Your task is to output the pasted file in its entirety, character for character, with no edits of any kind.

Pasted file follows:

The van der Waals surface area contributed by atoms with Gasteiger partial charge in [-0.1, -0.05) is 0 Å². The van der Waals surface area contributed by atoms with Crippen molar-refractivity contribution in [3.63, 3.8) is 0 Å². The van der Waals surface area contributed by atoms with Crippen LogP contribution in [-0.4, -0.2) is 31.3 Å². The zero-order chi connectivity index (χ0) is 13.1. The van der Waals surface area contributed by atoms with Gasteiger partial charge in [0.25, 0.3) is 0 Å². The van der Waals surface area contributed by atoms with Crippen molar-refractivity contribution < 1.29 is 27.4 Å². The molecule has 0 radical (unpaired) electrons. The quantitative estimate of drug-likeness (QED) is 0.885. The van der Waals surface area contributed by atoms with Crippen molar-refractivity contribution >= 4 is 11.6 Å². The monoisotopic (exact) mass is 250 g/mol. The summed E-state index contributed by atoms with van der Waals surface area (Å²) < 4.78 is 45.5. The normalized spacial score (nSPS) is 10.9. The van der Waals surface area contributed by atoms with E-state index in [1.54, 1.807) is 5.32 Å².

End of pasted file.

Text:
The van der Waals surface area contributed by atoms with Gasteiger partial charge in [-0.1, -0.05) is 0 Å². The van der Waals surface area contributed by atoms with Crippen molar-refractivity contribution in [3.63, 3.8) is 0 Å². The van der Waals surface area contributed by atoms with Crippen LogP contribution in [-0.4, -0.2) is 31.3 Å². The zero-order chi connectivity index (χ0) is 13.1. The van der Waals surface area contributed by atoms with Gasteiger partial charge in [0.25, 0.3) is 0 Å². The van der Waals surface area contributed by atoms with Crippen molar-refractivity contribution < 1.29 is 27.4 Å². The molecule has 0 radical (unpaired) electrons. The quantitative estimate of drug-likeness (QED) is 0.885. The van der Waals surface area contributed by atoms with Crippen molar-refractivity contribution >= 4 is 11.6 Å². The monoisotopic (exact) mass is 250 g/mol. The summed E-state index contributed by atoms with van der Waals surface area (Å²) < 4.78 is 45.5. The normalized spacial score (nSPS) is 10.9. The van der Waals surface area contributed by atoms with E-state index in [1.54, 1.807) is 5.32 Å².